Facing down the Roman soldiers, Da Vinci stands before a covered item he claims is the Vault of Heaven. As Riario asks about the Jew, the vault and the book, the score offers a rich arrangement of the Book of Leaves Theme, suggesting for a moment that perhaps Riario really does have the answers.
As Riario and Da Vinci verbally spar, the score reflects their conversation with conflicting themes. The low strings lay a foundation of the Rome Theme for Riario while a solo viola da gamba counters with snippets from the Forwards Da Vinci Theme for Leonardo. All the while, the tension is slowing ratcheting up.
Finally, Leo declines the offer and suddenly the score shifts into high gear. The string quartet gallops into an energetic ostinato, supported by light percussion:
The heavy percussion enters as Riario starts piecing together Da Vinci’s plan. As we reveal a wick being lit on the ground, the celeste and high woodwinds offer a playful statement of the Forwards Da Vinci Theme. At this moment, we realize Da Vinci’s game.
He fires his pipe organ musket straight into the Romans and unleashes hell. Here, I wrote the biggest action cue I possibly could. Pounding percussion and driving strings support wailing hurdy gurdys and smashing crash cymbals. The harmonic progression of Da Vinci’s Theme enters, creating a moment of triumph from the devastation.
Still, when you’re scoring a scene where the camera is placed close on thirty cannons firing, you know you’re never going to compete with the sound design. As I predicted, the bombastic sound effects eat up a lot of the heavy percussion. But, to my surprise, a great amount of the melody and upper percussion actually cuts through the chaos in the final mix.
As Leonardo surveys the destruction he wrought, a solo violone (the lowest instrument in the gamba family) plays a lone statement of the Forwards Da Vinci Theme in a minor key. He apologizes to the soldier dying before him. The scores suggests that this image will haunt him.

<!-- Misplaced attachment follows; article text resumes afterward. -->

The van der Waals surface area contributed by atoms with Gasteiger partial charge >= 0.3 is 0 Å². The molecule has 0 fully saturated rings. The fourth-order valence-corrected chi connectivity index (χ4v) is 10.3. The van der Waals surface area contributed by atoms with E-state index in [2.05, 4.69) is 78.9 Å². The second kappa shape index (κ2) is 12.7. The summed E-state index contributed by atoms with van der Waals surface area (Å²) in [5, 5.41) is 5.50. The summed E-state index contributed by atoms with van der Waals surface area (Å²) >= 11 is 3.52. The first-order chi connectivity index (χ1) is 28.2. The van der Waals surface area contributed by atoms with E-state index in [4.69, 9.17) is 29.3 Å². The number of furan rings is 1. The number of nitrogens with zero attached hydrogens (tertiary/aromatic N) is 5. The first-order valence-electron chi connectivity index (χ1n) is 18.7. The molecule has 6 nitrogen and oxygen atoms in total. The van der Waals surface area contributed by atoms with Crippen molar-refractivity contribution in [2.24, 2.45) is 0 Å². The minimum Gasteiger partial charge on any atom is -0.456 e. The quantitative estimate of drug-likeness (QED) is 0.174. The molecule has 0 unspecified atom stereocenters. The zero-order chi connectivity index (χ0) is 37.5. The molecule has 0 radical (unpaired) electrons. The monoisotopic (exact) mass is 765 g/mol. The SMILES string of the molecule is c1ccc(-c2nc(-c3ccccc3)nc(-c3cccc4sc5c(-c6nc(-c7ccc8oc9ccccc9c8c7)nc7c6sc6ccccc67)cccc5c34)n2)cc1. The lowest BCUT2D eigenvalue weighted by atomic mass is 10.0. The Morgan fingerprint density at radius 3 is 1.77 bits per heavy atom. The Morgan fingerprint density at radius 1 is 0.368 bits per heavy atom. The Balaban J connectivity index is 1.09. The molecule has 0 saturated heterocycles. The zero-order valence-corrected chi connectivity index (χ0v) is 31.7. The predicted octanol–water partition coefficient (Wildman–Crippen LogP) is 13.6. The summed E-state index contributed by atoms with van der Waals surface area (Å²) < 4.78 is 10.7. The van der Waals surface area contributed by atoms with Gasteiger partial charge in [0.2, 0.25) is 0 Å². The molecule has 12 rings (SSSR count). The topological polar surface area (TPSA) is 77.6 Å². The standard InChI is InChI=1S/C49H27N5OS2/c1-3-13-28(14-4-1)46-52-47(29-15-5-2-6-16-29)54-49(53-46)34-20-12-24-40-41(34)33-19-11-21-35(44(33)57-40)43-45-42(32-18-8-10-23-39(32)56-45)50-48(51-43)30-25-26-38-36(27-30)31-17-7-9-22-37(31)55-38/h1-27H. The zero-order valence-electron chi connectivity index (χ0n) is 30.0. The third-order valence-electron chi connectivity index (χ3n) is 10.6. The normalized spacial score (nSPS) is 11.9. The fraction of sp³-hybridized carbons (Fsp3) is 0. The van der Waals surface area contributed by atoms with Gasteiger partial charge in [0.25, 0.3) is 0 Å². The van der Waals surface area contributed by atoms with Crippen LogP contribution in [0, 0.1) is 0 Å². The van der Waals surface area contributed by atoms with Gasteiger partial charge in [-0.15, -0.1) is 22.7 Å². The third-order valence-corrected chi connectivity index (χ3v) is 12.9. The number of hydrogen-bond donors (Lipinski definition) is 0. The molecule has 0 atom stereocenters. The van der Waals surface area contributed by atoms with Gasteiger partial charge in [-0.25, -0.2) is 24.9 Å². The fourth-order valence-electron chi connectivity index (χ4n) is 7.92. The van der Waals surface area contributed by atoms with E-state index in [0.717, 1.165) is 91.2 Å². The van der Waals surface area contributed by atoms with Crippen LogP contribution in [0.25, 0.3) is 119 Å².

The episode ends with a big orchestral cue that begins as Riario and his surviving soldiers retreat from Florence. Riario reveals to Mercuri that he possesses the second key to the vault of heaven, while tremolo strings offer a final statement of the Rome Theme for this episode.
In the final scene, Leonardo pieces together the pages from the Jew’s book. This cue is the grandest statement of the Book of Leaves Theme yet. For once, there is forward momentum in the arrangement. It’s not representing some far-distant object to be recovered, but an answer that Leonardo may figure out right now.
As he begins, the low strings introduce a rolling 6/8 ostinato:
The violins enter with the Book of Leaves Theme, followed by response phrases from the violas. As the phrase repeats a second time, a deep synthesizer begins to add urgency.
Da Vinci lays the pages out across the floor and begins to elevate himself using a pully. Here, the strings kick into double time, playing the osinato in 16ths instead of 8ths. The Book of Leaves Theme is then picked up the ethnic instruments, the duduk and yialli tanbur, bringing the cue full circle back to the scenes with the Turk.
The camera reveals Da Vinci’s vision to us. The pages have formed a map of South America. Here, driving percussion enters, and the strings chug away aggressively at the 16ths. The ethnic instruments offer one final statement of the Sons of Mithras Theme as we smash cut to black off Da Vinci’s vision of a spherical world: a globe, with a vast ocean separating him from the Book of Leaves. (Watch today’s video blog about the Calder Quartet and listen for this cue at the end.)
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In the score to next week’s episode, I bring a new musician to the score, one whose distinct sound you will likely recognize. Thanks for reading and listening!